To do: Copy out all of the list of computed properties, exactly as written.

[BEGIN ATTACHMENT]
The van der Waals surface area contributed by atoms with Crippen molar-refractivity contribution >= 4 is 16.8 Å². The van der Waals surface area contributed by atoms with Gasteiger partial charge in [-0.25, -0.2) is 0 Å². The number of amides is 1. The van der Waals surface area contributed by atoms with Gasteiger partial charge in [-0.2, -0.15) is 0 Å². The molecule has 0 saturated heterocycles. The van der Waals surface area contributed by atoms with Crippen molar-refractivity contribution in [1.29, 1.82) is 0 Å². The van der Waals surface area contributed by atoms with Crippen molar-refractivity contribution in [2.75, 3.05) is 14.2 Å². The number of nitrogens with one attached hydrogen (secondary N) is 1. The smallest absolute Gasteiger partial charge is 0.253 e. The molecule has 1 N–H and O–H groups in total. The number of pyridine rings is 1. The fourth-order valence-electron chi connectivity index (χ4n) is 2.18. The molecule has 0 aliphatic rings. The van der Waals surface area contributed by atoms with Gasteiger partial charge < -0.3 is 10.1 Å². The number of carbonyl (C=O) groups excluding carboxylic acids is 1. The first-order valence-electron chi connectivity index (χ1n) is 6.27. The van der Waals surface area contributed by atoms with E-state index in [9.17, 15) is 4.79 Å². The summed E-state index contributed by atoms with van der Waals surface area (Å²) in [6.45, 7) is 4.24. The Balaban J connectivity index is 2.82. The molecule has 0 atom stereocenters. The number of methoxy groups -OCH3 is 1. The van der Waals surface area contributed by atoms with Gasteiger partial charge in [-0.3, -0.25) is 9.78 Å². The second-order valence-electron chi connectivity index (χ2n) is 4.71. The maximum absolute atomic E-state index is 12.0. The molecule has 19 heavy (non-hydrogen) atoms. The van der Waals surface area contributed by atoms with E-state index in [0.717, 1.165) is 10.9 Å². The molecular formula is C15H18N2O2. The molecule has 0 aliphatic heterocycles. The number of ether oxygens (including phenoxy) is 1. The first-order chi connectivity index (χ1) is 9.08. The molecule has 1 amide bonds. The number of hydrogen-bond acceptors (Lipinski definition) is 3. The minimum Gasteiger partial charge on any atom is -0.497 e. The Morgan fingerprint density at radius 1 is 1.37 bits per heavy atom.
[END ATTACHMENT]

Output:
The van der Waals surface area contributed by atoms with Crippen molar-refractivity contribution >= 4 is 16.8 Å². The van der Waals surface area contributed by atoms with Gasteiger partial charge in [-0.25, -0.2) is 0 Å². The number of amides is 1. The van der Waals surface area contributed by atoms with Gasteiger partial charge in [-0.2, -0.15) is 0 Å². The molecule has 0 saturated heterocycles. The van der Waals surface area contributed by atoms with Crippen molar-refractivity contribution in [1.29, 1.82) is 0 Å². The van der Waals surface area contributed by atoms with Crippen molar-refractivity contribution in [2.75, 3.05) is 14.2 Å². The number of nitrogens with one attached hydrogen (secondary N) is 1. The smallest absolute Gasteiger partial charge is 0.253 e. The molecule has 1 N–H and O–H groups in total. The number of pyridine rings is 1. The fourth-order valence-electron chi connectivity index (χ4n) is 2.18. The molecule has 0 aliphatic rings. The van der Waals surface area contributed by atoms with Gasteiger partial charge < -0.3 is 10.1 Å². The number of carbonyl (C=O) groups excluding carboxylic acids is 1. The first-order valence-electron chi connectivity index (χ1n) is 6.27. The van der Waals surface area contributed by atoms with E-state index in [9.17, 15) is 4.79 Å². The summed E-state index contributed by atoms with van der Waals surface area (Å²) in [6.45, 7) is 4.24. The Balaban J connectivity index is 2.82. The molecule has 0 atom stereocenters. The number of methoxy groups -OCH3 is 1. The van der Waals surface area contributed by atoms with Gasteiger partial charge in [-0.3, -0.25) is 9.78 Å². The second-order valence-electron chi connectivity index (χ2n) is 4.71. The maximum absolute atomic E-state index is 12.0. The molecule has 19 heavy (non-hydrogen) atoms. The van der Waals surface area contributed by atoms with E-state index in [0.717, 1.165) is 10.9 Å². The molecular formula is C15H18N2O2. The molecule has 0 aliphatic heterocycles. The number of ether oxygens (including phenoxy) is 1. The first-order chi connectivity index (χ1) is 9.08. The molecule has 1 amide bonds. The number of hydrogen-bond acceptors (Lipinski definition) is 3. The minimum Gasteiger partial charge on any atom is -0.497 e. The Morgan fingerprint density at radius 1 is 1.37 bits per heavy atom.